I just turned 40. And to be honest, I dreaded the big Four-Zero. It felt like people in their 40s should be wise old sages and with everything in life figured out.
This freaked me out — Here I was, in my late 30s, and I still had no idea what life was supposed to be.
But as I blew out the multitude of candles on my birthday cake a few days ago, I found myself thinking about the lessons I learned in my 20s and 30s:
1. You’ll Feel Lost At Times
I graduated at 23 at the top of my class, with a scholarship to boot. But somehow, my coursemates ended up getting better jobs than I did.
It threw me off guard. I had envisioned joining an MNC and getting promoted to senior engineer within 2 to 3 years. But there I was, working in this local construction company with fewer than 5 office staff.
It was a bitter reality pill. I realized that life doesn’t always go the way you want it to. It would take me another 5 years before I managed to achieve my professional goals.
At my first job.
2. Learn To Swallow Your Pride
So what did I do? I sucked it up and worked my ass off for the company. I worked through weekends and holidays, through the night and under the rain, and all without any allowances and OT pay.
Then, I got shouted at by clients and criticized by my supervisors in public, but looking back, I wouldn’t change anything for the experience that I gained.
My advice is, don’t take the negativity to heart; learn from it and you will gain from it one day. My 3-year stint with this company opened up doors to many opportunities.
3. Surround Yourself With People Who Bring Out The Best In You
A picture taken with buddies in Cambodia.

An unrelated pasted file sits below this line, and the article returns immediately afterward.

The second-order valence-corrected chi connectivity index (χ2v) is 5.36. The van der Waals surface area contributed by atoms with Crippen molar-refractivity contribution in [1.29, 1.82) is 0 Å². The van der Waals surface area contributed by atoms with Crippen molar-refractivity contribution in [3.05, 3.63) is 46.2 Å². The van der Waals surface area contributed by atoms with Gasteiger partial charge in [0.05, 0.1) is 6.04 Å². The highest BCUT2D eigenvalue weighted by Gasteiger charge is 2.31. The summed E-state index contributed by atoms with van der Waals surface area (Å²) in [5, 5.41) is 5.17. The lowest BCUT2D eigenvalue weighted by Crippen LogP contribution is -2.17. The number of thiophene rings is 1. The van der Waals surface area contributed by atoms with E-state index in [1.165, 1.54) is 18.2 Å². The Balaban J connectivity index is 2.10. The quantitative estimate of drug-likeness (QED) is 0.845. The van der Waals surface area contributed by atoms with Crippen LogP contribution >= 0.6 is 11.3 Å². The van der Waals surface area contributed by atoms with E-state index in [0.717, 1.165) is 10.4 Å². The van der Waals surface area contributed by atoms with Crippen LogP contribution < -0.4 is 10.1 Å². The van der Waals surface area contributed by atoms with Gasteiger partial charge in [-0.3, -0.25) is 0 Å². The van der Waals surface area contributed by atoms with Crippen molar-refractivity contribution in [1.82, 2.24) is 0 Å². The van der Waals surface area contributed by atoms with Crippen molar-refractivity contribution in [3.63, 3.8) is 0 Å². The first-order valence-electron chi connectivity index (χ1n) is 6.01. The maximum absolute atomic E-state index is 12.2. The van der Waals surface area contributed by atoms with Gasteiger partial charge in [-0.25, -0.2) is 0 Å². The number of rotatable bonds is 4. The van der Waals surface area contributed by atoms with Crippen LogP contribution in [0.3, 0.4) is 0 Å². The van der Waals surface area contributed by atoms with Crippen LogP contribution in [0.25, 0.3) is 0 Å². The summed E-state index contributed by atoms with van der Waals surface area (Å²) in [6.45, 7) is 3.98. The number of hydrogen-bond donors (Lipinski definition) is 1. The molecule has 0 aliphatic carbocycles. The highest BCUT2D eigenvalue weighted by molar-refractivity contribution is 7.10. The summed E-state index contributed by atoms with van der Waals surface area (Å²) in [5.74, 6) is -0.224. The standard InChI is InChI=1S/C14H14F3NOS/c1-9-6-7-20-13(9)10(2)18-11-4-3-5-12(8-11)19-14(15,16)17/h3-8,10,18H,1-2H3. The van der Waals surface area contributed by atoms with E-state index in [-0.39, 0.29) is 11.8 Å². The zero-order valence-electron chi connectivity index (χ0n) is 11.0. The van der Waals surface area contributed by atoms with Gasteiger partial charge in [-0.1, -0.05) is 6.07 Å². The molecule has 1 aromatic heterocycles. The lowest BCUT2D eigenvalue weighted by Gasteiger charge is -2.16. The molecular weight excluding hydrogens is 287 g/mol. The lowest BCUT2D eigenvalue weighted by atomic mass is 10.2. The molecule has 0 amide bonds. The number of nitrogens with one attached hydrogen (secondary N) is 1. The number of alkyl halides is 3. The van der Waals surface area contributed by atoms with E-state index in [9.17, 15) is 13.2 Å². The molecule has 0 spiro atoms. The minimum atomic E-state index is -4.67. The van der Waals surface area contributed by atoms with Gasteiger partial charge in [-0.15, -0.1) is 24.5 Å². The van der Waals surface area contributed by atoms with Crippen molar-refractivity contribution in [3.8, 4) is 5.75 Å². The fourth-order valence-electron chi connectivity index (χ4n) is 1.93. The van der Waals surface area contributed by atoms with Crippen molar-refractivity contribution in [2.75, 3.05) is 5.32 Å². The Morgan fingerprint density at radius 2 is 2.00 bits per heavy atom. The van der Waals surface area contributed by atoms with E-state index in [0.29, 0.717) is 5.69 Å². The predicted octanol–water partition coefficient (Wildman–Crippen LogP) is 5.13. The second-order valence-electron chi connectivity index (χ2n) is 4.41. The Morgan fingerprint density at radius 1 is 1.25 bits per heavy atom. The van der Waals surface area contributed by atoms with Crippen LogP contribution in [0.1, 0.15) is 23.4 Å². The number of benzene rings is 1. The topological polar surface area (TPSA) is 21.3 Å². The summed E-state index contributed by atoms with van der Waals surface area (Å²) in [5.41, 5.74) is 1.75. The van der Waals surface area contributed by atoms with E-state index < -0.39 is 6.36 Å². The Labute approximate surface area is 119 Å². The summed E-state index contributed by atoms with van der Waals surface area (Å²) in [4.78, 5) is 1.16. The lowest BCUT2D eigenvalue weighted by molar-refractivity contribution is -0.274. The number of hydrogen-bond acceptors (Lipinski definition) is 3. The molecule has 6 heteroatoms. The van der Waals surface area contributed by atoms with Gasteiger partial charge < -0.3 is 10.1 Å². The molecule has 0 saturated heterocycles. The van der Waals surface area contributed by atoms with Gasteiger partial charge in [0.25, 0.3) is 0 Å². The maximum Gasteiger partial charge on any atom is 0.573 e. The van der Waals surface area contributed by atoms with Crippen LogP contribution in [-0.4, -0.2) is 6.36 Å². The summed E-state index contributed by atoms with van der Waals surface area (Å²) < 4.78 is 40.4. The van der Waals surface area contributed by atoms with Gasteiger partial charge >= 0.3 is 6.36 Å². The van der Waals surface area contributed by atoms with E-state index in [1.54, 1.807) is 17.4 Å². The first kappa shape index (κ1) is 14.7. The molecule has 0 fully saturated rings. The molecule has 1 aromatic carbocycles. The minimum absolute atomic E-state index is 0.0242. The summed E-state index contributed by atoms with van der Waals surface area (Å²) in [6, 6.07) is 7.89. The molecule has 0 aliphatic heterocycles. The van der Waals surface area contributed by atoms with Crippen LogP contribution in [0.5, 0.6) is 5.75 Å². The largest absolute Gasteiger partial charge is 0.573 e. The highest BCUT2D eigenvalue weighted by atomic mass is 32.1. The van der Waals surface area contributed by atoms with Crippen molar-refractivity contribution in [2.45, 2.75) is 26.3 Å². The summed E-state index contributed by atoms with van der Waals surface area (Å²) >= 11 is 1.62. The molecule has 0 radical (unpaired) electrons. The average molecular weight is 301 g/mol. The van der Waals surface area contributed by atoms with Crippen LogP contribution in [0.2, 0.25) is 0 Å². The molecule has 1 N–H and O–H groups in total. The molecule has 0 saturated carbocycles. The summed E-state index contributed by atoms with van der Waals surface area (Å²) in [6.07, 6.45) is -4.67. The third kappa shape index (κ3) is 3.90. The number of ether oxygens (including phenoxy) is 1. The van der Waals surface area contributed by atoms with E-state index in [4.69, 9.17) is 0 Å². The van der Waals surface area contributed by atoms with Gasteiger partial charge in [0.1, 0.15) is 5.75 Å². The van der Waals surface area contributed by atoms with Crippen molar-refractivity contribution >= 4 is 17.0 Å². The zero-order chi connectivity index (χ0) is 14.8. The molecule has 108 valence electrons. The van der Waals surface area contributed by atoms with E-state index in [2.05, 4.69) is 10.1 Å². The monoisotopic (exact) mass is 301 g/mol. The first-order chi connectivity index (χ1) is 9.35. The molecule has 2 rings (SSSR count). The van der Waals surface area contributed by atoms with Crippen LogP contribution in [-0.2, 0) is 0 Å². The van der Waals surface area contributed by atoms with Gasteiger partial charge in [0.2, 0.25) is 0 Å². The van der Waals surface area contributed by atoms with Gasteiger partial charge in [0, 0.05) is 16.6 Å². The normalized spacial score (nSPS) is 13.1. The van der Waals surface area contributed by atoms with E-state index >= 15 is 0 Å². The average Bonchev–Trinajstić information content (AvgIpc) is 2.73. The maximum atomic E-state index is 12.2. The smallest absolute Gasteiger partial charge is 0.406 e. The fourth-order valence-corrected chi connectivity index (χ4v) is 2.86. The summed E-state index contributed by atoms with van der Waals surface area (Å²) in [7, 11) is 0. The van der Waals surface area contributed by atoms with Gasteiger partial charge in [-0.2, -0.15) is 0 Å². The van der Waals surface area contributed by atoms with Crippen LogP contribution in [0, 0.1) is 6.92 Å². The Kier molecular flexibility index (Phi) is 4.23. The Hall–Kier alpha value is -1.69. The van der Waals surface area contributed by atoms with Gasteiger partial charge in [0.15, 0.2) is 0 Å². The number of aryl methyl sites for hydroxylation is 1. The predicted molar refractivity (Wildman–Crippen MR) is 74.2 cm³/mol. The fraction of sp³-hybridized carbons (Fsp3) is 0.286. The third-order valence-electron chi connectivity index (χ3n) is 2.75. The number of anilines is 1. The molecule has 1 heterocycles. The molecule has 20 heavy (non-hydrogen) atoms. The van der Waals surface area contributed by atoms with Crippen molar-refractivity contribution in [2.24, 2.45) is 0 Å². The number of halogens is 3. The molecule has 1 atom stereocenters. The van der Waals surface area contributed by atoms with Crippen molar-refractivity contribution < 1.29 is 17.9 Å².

When I was 27, my boyfriend of 6 years dumped me for someone else.
I’ll be brutally honest. It was hell. I cried and I begged. I lost sleep and had trouble concentrating on my job. There were nights when I would wake up feeling as if I had lost my arm or my leg.
But I was blessed with a loving family and a wonderful group of friends who supported me through and through.
After 3 months of feeling sorry for myself, I decided it was time for a change. I went for LASIK, revamped my wardrobe, and started life anew.
I socialized more, made new friends, traveled the world, and realized that the breakup was the best thing that had ever happened in my life.
4. Take The Leap of Faith
In my late twenties, I finally joined an MNC. The job scope was entirely different from what I had been doing the past few years, and accepting this job meant that I would have to start from scratch all over again.
But as Nike’s slogan says, ‘Just Do it’. And that was what I did.
The company’s culture was entirely different from the conservative ones that I used to work in. Here, I was taught to be more outspoken and to speak my mind.
I recall my manager encouraging us to voice our opinions if we were to ever disagree with him. “Why on earth do you think you have a mouth for?” he would say.
Life In My 30s
Celebrating the 30s with childhood friends at a road post.
5. You Can’t Have Everything
30 was a good year for me. I had just been promoted to Senior Engineer and was having a blast planning my wedding.